A number of opioids are prescribed by doctors to relieve pain. These include hydrocodone, oxycodone, morphine, and codeine. While many people benefit from using these medications to manage pain, prescription drugs are frequently diverted for improper use. In 2012 and 2013, almost 55% of people who misused prescription painkillers got them from a friend or relative for free, and approximately 20% got them from a doctor. As people use opioids repeatedly, their tolerance increases and they may not be able to maintain the source for the drugs. This can cause them to turn to the black market for these drugs and even switch from prescription drugs to cheaper and more risky substitutes like heroin.
Heroin is a powerful opiate drug. Heroin looks like a white or brownish powder, or as the black sticky substance known on the streets as “black tar heroin.” It is diluted with other drugs or with sugar, starch, powdered milk, or quinine before injecting, smoking, or snorting.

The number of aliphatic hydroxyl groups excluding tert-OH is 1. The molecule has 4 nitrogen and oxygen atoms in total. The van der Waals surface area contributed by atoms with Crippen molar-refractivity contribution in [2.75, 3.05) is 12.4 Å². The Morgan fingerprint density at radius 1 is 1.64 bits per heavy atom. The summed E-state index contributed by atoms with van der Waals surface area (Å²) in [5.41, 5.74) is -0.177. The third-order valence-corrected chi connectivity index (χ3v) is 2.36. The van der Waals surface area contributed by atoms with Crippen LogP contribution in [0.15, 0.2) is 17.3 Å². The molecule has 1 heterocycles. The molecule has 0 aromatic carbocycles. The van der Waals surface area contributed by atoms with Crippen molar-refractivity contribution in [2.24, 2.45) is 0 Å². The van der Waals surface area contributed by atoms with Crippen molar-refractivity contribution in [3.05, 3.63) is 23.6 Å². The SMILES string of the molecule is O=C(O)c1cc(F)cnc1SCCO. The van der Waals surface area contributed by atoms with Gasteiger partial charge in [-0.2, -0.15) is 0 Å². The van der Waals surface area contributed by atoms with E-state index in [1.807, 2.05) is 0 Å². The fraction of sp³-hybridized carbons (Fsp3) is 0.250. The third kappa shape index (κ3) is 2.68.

*Source - Substance Abuse and Mental Health Services Administration
Public Children Services Association of Ohio - 2016 Opiate Epidemic Child Protection Brief
Fetal alcohol spectrum disorders (FASDs) are a group of conditions that can occur in a person whose mother drank alcohol during pregnancy. These effects can include physical problems and problems with behavior and learning. Often, a person with an FASD has a mix of these problems.
Types of FASDs
Different terms are used to describe FASDs, depending on the type of symptoms.
*Source - Centers for Disease Control and Prevention
Neonatal abstinence syndrome (NAS), sometimes referred to as prenatal drug exposure or perinatal substance use, is a group of problems that occur in a newborn who was exposed to addictive opiate drugs while in the mother’s womb.
Neonatal abstinence syndrome occurs because a pregnant woman takes opiate or narcotic drugs such as heroin, codeine, oxycodone (Oxycontin) methadone or buprenorphine. These and other substances pass through the placenta that connects the baby to its mother in the womb. The baby becomes addicted along with the mother. At birth, the baby is still dependent on the drug. Because the baby is no longer getting the drug after birth, symptoms of withdrawal may occur.
Alcohol and other drugs use during pregnancy can also cause problems in the baby. Babies of mothers who use other addictive drugs (nicotine, amphetamines, barbiturates, cocaine, marijuana,) may have long-term problems. However, there is no clear evidence of a neonatal abstinence syndrome for these drugs.
*Source - Medline Plus.gov - Neonatal Abstinence Syndrome